I am compensated for the articles I write for SC Johnson but all opinions expressed here are my own.
Have you ever gone to the grocery store and seen those boxes of instant oatmeal packets? Next time you are in the cereal isle, I encourage you to check them out. Look at the price compared to a large tub of plain oatmeal. Flip over the package and take a look at the ingredients. Do you know what all of those ingredients really are? Making your own homemade oatmeal packets is a great way to save money and eat healthier. I decided to put together a few of these DIY oatmeal packets for my husband to take to work with him. He gets bored with plain old oatmeal every morning so I stocked up on a variety of ingredients to include.
DIY Oatmeal Packet Ingredients
The great thing about these DIY oatmeal packets (besides being cheaper and healthier than store bought!) is that YOU get to choose which flavors to include. Choose an assortment of dried fruit, nuts, seeds, and assorted flavors. Here is the basic recipe for making your own oatmeal packets:
For each serving, you will need:
- 1/2 cup rolled oats
- 2 TBSP dried fruit
- 2 TBSP chopped nuts
- 2 tsp sugar
- 1 TBSP ‘add-ins’
- 1 TBSP powdered milk (if desired)
I found that putting the ingredients directly into each plastic Ziploc® bag made it easier for me to make a wide variety of flavor choices. While cinnamon and raisins are delicious, I don’t want to eat them in my oatmeal EVERY morning! I used the Ziploc® brand Snack Bags for this project since they hold the perfect amount of oatmeal and other ingredients for one serving.
When you are making your own oatmeal packets the flavor possibilities are just about endless. Here are a few of my favorite flavor suggestions:
- Tropical Fruit
- Blueberries and cream
- Cranberries and walnuts
- Dried strawberries and slivered almonds
- Golden raisins and cinnamon with ground flax seeds
To make your bowl of oatmeal in the morning, just dump the contents of one plastic Ziploc®bag into a bowl with 1 cup of water. Microwave on high for 2 to 3 minutes, or until most of the water is absorbed and the oatmeal is tender. You can top your bowl of oatmeal with a dollop of yogurt or a bit of milk or cream if you want.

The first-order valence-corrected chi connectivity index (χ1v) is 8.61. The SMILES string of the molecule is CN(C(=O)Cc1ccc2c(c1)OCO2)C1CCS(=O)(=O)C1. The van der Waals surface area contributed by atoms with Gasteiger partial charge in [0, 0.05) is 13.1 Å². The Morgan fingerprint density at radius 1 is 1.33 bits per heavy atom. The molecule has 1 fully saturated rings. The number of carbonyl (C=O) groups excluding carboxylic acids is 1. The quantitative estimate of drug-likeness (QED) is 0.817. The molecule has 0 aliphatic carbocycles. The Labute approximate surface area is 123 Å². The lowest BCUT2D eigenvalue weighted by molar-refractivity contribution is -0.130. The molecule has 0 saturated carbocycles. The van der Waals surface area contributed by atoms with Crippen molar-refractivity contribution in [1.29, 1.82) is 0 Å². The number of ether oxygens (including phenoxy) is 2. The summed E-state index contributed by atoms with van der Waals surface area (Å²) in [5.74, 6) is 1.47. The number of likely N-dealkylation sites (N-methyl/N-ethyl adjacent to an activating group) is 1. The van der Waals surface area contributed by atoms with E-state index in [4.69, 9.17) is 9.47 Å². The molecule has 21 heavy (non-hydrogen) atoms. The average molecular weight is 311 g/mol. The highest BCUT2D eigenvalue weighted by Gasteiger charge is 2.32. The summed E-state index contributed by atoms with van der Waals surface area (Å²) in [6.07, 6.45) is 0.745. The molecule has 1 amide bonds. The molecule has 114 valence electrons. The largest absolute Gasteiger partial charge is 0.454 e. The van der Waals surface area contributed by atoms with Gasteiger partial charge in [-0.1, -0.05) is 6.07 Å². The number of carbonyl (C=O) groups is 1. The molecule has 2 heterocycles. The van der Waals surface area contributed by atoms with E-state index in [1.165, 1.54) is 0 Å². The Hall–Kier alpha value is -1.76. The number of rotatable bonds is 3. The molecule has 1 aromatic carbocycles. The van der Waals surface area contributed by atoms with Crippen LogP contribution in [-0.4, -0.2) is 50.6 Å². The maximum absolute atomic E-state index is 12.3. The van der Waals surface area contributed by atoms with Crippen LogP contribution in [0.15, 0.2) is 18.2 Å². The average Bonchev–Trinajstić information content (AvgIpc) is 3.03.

Once you are done with your packet of oatmeal you can rinse the Ziploc® bag and reuse. However, eventually, you will need to invest in a new collection of Ziploc® bags since they don’t last forever. Did you know that you can actually recycle your old Ziploc® bags? Up until recently, I did not know this and I consider myself quite the guru when it comes to recycling! Ziploc® bags, when clean and dry, are recyclable at more than 18,000 retail locations – including Target and Walmart. With more than 1 billion Ziploc®bags purchased each year, recycling is an easy way to live a more sustainable lifestyle! If you want to recycle your Ziploc® bags, they go into the same bins as those plastic shopping bags. They are usually located at the front of the store but if you don’t see them available just ask the manager!
The majority of recycled plastic bags become composite lumber. Composite lumber is used for fences, benches, decks, door and window frames, and even playground equipment. The process of recycling actually uses less energy than manufacturing with brand new raw materials. It also helps reduce pollution and help prevent landfills from filling up. So, once you are done using your Ziploc® bags, please remember to recycle them! To learn more about recycling plastic bags, visit: www.plasticfilmrecycling.org.
To learn more about SC Johnson and their sustainability efforts, follow them on Twitter. To find out more creative ways to use Ziploc® bags, check them out on Facebook. Remember, if everyone who used plastic bags recycled them even occasionally, it would divert a lot of waste from landfills and be a huge improvement in our environment!
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— Diane Hoffmaster (@turningclockbac) June 20, 2014
Diane is a professional blogger and nationally certified pharmacy technician at Good Pill Pharmacy. She earned her BS in Microbiology at the University of New Hampshire and has worked in cancer research, academics, and biotechnology. Concern over the growing incidence of human disease and the birth of her children led her to begin living a more natural life. She quickly realized that the information she was learning along the way could be beneficial to many others and started blogging and freelance writing to share this knowledge with others. Learn more about her HERE.